Participant role theory describes the designation of social roles and the use of contextually appropriate social scripts and provides a context for the interpretation of a range of social and interpersonal issues, including bullying in the school setting. This study uses participant role theory to analyze interpersonal engagements in a 10th grade class in a high school in central Israel. Data were drawn from ethnographic observations conducted by the first author of the cohort over the course of a school year, together with in-depth semi-structured interviews with the students and teachers. The findings suggest that students apply “role switching” (the flexible presentation of multiple social roles, depending on context) to negotiate the challenge of bullying in the school setting. The study also assesses the influence of individual teachers on role switching, positing that a teacher's relationship with individual students can serve as a catalyst for role-switching in three specific circumstances: where the teacher–student relationship instigates bullying against a specific child; where the teacher is a bully; and where a supportive relationship enables positive role-switching on the part of specific classroom actors. These findings have theoretical and applied significance in both pre- and in-service training for teachers and school administrative staff.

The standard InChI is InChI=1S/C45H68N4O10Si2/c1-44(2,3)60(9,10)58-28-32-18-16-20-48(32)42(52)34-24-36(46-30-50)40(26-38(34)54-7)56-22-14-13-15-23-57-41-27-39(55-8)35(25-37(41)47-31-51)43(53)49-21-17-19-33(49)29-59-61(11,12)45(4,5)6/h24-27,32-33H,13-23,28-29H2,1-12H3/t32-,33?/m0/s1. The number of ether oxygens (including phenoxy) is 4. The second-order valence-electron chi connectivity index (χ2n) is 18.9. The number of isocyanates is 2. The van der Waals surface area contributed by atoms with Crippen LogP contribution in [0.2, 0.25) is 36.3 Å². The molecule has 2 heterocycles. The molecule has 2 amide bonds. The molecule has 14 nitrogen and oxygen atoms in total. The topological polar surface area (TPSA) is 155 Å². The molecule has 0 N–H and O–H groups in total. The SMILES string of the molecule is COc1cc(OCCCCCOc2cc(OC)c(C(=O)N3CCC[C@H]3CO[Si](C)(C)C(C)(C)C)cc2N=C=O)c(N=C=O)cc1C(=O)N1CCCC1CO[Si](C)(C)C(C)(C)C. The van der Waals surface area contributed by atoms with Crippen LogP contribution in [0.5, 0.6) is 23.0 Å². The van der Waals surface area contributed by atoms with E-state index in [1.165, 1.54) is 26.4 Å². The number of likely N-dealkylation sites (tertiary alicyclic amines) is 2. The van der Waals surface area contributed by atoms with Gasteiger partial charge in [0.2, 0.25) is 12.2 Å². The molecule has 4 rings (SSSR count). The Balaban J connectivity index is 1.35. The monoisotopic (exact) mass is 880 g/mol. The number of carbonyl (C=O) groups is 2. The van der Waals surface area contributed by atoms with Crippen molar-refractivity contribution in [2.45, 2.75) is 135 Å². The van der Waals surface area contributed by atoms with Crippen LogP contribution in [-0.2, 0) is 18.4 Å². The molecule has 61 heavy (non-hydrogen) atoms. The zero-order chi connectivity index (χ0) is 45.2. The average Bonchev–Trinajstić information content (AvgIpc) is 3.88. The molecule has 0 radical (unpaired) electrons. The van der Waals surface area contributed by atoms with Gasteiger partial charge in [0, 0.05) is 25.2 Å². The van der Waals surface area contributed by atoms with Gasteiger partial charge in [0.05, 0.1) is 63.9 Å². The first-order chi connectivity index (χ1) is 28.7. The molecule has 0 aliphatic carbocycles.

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- School bullying
- participant role theory
- peer victimization